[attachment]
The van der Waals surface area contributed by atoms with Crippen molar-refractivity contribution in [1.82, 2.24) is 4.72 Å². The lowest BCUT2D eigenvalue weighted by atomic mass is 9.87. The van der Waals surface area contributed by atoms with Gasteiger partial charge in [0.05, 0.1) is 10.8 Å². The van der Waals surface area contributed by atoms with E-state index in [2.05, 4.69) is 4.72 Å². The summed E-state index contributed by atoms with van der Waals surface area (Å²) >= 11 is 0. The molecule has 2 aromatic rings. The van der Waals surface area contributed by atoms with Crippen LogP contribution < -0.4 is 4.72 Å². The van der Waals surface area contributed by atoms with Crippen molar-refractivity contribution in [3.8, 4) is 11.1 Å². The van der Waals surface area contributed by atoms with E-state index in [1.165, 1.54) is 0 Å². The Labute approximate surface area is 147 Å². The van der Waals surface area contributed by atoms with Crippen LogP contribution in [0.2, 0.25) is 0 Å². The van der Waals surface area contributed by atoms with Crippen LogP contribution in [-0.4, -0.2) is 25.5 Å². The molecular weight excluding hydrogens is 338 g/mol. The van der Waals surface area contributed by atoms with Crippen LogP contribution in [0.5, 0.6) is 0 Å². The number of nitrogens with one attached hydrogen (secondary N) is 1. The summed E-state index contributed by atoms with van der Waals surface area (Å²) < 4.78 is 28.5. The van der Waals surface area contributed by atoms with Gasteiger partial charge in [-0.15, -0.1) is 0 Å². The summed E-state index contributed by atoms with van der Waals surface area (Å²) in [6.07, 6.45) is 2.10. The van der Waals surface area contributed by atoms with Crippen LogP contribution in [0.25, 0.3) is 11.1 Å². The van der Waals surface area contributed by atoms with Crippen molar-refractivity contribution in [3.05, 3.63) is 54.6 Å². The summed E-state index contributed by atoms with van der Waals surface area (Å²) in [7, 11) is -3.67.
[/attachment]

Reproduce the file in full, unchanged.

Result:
The van der Waals surface area contributed by atoms with Crippen molar-refractivity contribution in [1.82, 2.24) is 4.72 Å². The lowest BCUT2D eigenvalue weighted by atomic mass is 9.87. The van der Waals surface area contributed by atoms with Gasteiger partial charge in [0.05, 0.1) is 10.8 Å². The van der Waals surface area contributed by atoms with E-state index in [2.05, 4.69) is 4.72 Å². The summed E-state index contributed by atoms with van der Waals surface area (Å²) >= 11 is 0. The molecule has 2 aromatic rings. The van der Waals surface area contributed by atoms with Crippen LogP contribution < -0.4 is 4.72 Å². The van der Waals surface area contributed by atoms with Crippen molar-refractivity contribution in [3.8, 4) is 11.1 Å². The van der Waals surface area contributed by atoms with E-state index in [1.165, 1.54) is 0 Å². The Labute approximate surface area is 147 Å². The van der Waals surface area contributed by atoms with Crippen LogP contribution in [0.2, 0.25) is 0 Å². The van der Waals surface area contributed by atoms with Crippen LogP contribution in [-0.4, -0.2) is 25.5 Å². The molecular weight excluding hydrogens is 338 g/mol. The van der Waals surface area contributed by atoms with Crippen LogP contribution in [0.5, 0.6) is 0 Å². The number of nitrogens with one attached hydrogen (secondary N) is 1. The summed E-state index contributed by atoms with van der Waals surface area (Å²) < 4.78 is 28.5. The van der Waals surface area contributed by atoms with Gasteiger partial charge in [-0.15, -0.1) is 0 Å². The summed E-state index contributed by atoms with van der Waals surface area (Å²) in [6.07, 6.45) is 2.10. The van der Waals surface area contributed by atoms with Crippen LogP contribution in [0.25, 0.3) is 11.1 Å². The van der Waals surface area contributed by atoms with Crippen molar-refractivity contribution in [3.05, 3.63) is 54.6 Å². The summed E-state index contributed by atoms with van der Waals surface area (Å²) in [7, 11) is -3.67.